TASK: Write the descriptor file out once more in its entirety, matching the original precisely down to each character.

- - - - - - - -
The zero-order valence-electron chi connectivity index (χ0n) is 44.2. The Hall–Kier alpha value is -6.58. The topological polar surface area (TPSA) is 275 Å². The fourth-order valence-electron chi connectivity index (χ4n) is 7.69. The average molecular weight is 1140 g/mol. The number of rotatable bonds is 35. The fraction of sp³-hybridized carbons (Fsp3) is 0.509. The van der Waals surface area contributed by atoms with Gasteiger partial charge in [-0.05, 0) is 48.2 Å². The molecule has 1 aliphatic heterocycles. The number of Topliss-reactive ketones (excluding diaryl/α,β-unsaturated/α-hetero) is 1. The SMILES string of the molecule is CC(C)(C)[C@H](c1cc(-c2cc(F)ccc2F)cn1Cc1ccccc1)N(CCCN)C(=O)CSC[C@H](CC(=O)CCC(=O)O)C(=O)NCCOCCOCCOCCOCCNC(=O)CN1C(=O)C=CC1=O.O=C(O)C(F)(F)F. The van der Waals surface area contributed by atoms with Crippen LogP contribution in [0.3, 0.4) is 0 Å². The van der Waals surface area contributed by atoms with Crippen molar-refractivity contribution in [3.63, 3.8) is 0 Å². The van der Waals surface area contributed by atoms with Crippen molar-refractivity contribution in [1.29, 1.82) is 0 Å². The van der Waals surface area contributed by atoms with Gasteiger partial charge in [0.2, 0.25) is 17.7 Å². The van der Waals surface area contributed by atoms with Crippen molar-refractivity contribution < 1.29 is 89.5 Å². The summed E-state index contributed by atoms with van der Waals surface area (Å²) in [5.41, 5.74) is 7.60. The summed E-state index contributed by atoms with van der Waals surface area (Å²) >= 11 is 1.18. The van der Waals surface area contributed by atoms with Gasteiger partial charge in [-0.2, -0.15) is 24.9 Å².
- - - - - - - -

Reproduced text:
The zero-order valence-electron chi connectivity index (χ0n) is 44.2. The Hall–Kier alpha value is -6.58. The topological polar surface area (TPSA) is 275 Å². The fourth-order valence-electron chi connectivity index (χ4n) is 7.69. The average molecular weight is 1140 g/mol. The number of rotatable bonds is 35. The fraction of sp³-hybridized carbons (Fsp3) is 0.509. The van der Waals surface area contributed by atoms with Gasteiger partial charge in [-0.05, 0) is 48.2 Å². The molecule has 1 aliphatic heterocycles. The number of Topliss-reactive ketones (excluding diaryl/α,β-unsaturated/α-hetero) is 1. The SMILES string of the molecule is CC(C)(C)[C@H](c1cc(-c2cc(F)ccc2F)cn1Cc1ccccc1)N(CCCN)C(=O)CSC[C@H](CC(=O)CCC(=O)O)C(=O)NCCOCCOCCOCCOCCNC(=O)CN1C(=O)C=CC1=O.O=C(O)C(F)(F)F. The van der Waals surface area contributed by atoms with Crippen LogP contribution in [0.3, 0.4) is 0 Å². The van der Waals surface area contributed by atoms with Crippen molar-refractivity contribution in [3.63, 3.8) is 0 Å². The van der Waals surface area contributed by atoms with Crippen molar-refractivity contribution in [1.29, 1.82) is 0 Å². The van der Waals surface area contributed by atoms with Gasteiger partial charge in [0.2, 0.25) is 17.7 Å². The van der Waals surface area contributed by atoms with Crippen molar-refractivity contribution < 1.29 is 89.5 Å². The summed E-state index contributed by atoms with van der Waals surface area (Å²) in [5.41, 5.74) is 7.60. The summed E-state index contributed by atoms with van der Waals surface area (Å²) >= 11 is 1.18. The van der Waals surface area contributed by atoms with Gasteiger partial charge in [-0.2, -0.15) is 24.9 Å².